Neighborhood still challenging Lincoln Elem addition, PUSH coalition joins in
Ok, a couple things. I had NO idea this Lincoln Elem expansion was still being debated/contested.
Even more interesting, Jessie Jackson’s Rainbow/PUSH coalition is joining forces with those protesting on the grounds of 1) playground being eliminated (that must have been one kick-ass playground the way people are protesting its removal.)
And “Jackson said that kind of spending is part of a pattern: residents in white, wealthier neighborhoods are given more access to better schools, and the concerns of their local school councils are heard.” as reported in the Sun Times. Full article here:
Crain’s has information on the protest which seems to be based on lack of green space in the neighborhood and increased traffic congestion. I will admit that I sometimes feel bad for the people who live in my son’s school’s immediate vicinity because the traffic is a mess during drop-off in the morning. And…then I remember that by being among the first to send my son there when the school was expanding I have probably helped each of them increase their property value by at least $100K.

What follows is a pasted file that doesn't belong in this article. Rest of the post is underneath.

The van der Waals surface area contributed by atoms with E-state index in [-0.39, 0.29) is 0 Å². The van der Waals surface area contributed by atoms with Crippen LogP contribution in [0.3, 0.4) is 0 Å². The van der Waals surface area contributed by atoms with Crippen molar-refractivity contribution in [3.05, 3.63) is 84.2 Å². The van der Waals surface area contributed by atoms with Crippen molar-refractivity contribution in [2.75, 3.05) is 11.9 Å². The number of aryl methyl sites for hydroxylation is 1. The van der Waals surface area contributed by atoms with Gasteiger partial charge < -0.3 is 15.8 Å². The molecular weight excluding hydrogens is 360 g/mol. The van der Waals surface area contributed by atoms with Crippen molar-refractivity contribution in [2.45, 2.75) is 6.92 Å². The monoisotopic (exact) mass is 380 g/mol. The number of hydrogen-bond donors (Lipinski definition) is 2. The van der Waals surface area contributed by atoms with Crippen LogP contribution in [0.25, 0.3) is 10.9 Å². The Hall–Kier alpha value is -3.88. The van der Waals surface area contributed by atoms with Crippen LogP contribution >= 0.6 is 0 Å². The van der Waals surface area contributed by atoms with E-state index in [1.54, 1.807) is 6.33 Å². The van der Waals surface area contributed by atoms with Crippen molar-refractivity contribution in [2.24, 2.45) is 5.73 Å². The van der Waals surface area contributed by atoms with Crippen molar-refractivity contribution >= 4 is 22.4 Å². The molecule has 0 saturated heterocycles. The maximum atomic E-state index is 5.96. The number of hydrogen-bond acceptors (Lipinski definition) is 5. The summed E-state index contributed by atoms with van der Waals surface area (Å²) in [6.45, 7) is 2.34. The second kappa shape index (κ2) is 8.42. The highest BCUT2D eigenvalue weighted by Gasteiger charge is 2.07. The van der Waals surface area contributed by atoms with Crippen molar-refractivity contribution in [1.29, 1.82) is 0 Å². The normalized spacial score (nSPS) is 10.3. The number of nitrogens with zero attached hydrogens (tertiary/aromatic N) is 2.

From the Crain’s article:
Another extensive legal fight is brewing in Lincoln Park, complicating the planned redevelopment of the former Children’s Memorial Hospital site.
This time the fight isn’t over the redevelopment itself, in which developer Daniel McCaffrey wants to build two 214-foot towers, 760 residential units and more than 160,000 square feet of commercial space. City Council approval of that project already has been challenged in court.
Instead, the new flap is over plans to expand the nearby Lincoln Elementary School by building a $20 million, seven-story addition on the school’s playlot and moving the play area to the roof.
“This is just a terribly improper place for an expansion,” said attorney John Pikarski, who represents 51 parents in the zoning matter and predicts that the dispute eventually will end up in court.
A seven-story school is not good for kids, and the area already has severe traffic problems even without 400 additional children a day getting to and from Lincoln, he said. (Editor later noted that the building will be only 3 stories high.)
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